Places like this can be found by things with nowhere else to go. Throw something off the side of a boat and it will likely end up somewhere like here. We’re at a convergence zone that attracts floating debris of all sizes. In particular, it attracts minuscule plankton, along with all the things that eat them and all the things that eat those things and so on and so on. All of it dragged hereby the undulating ocean.

  • A black-footed albatross shows off its sleek wings over the wake of our ship. Credit: Alex Kinsella.

    Finding Nature at Sea During NASA’s S-MODE Field Campaign

    My favorite part of being at sea is the opportunity to see unique parts of the natural world that aren’t accessible from land. My colleagues have done a fantastic job in their blog posts explaining the science that we’ve been conducting during S-MODE, so I want to take this opportunity to describe some of the sights that those of us on the Bold Horizon have been able to enjoy during our field work: birds, mammals, weather, and stars.

  • Mackenzie (left) and Avery Snyder (right) getting ready to deploy a mixed layer float. Credit: Alex Kinsella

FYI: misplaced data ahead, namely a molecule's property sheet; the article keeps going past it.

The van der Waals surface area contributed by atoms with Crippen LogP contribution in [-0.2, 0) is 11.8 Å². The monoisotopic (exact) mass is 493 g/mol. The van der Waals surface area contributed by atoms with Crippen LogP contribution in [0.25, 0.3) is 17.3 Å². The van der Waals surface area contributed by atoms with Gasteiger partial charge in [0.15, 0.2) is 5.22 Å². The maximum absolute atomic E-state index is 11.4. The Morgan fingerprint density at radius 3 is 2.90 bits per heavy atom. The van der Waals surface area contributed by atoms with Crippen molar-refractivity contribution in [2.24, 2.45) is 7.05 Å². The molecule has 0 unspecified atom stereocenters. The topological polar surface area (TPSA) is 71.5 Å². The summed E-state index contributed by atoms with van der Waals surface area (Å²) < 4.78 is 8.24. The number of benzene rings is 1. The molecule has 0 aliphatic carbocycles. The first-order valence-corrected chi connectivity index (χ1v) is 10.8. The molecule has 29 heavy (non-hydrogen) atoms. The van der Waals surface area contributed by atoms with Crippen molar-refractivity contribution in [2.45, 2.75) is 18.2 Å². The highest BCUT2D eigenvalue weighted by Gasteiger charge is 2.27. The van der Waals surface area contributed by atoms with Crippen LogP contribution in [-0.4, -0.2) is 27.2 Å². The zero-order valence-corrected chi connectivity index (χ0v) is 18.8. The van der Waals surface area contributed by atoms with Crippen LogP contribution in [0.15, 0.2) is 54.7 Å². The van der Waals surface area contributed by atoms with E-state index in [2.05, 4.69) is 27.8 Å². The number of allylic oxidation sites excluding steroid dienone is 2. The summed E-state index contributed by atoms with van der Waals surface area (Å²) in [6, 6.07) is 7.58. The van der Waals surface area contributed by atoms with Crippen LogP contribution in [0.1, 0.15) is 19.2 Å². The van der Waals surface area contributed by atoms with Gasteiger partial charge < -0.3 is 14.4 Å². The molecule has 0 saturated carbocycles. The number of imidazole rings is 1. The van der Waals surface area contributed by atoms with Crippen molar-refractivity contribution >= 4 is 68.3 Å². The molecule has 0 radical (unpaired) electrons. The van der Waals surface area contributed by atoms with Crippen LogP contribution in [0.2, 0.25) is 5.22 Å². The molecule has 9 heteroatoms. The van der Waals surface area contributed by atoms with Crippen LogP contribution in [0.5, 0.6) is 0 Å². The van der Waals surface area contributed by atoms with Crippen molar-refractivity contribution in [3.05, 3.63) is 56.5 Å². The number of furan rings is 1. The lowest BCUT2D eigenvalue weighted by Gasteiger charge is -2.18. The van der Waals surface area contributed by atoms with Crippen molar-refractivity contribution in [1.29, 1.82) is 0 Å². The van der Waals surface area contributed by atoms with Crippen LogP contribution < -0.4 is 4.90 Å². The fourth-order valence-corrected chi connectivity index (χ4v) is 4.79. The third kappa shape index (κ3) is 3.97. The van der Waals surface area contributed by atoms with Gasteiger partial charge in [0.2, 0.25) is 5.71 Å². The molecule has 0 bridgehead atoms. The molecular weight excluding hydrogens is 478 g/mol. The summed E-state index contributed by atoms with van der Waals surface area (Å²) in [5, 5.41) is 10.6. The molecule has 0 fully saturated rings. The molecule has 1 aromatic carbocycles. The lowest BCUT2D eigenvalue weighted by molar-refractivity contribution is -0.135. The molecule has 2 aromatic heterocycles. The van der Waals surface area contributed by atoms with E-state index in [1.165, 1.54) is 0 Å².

A First Cruise Experience with NASA’s S-MODE Field Campaign

    I had been patiently waiting and dreaming about this research cruise for months. Yet a few days before traveling from Connecticut to Oregon for ship mobilization, I couldn’t shake a feeling of denial – like I couldn’t believe I was really going to be out in the Pacific Ocean on a research vessel for an entire month.

    I am participating in NASA’s Sub-Mesoscale Ocean Dynamics Experiment (S-MODE) as part of the science party aboard the research vessel Bold Horizon. The focus of this experiment is to sample ocean fronts that are a few miles in size to study their dynamics and effects on vertical transport. The ocean fronts are sampled using aircraft, ship surveying, and autonomous platforms with names such as wave gliders, sea gliders, Saildrones, floats, and drifters. So being aboard the ship is just one piece of this complex research experiment.

  • First sunset off the Bold Horizon after many cloudy days!

    Life at Sea: A “First-Timer” Chronicles NASA’s S-MODE Field Campaign

    Going to sea for the first time as part of NASA’s S-MODE mission has been an experience like no other. You establish a new normal on the boat and quickly fall into new routines. Perceptions of time even change! I joked with some people on the boat that time is but a label on our samples. Perhaps that’s a bit dramatic, but normal perceptions of time do not apply at sea –especially if you start your day at 2 pm and finish at 2 am.

  • Science team on board the R/V Bold Horizon for the second deployment of the S-MODE mission (10/07/2022). Credit: Erin Czech.

    Student of the Sea: Learning the Ropes Aboard NASA’s S-MODE Mission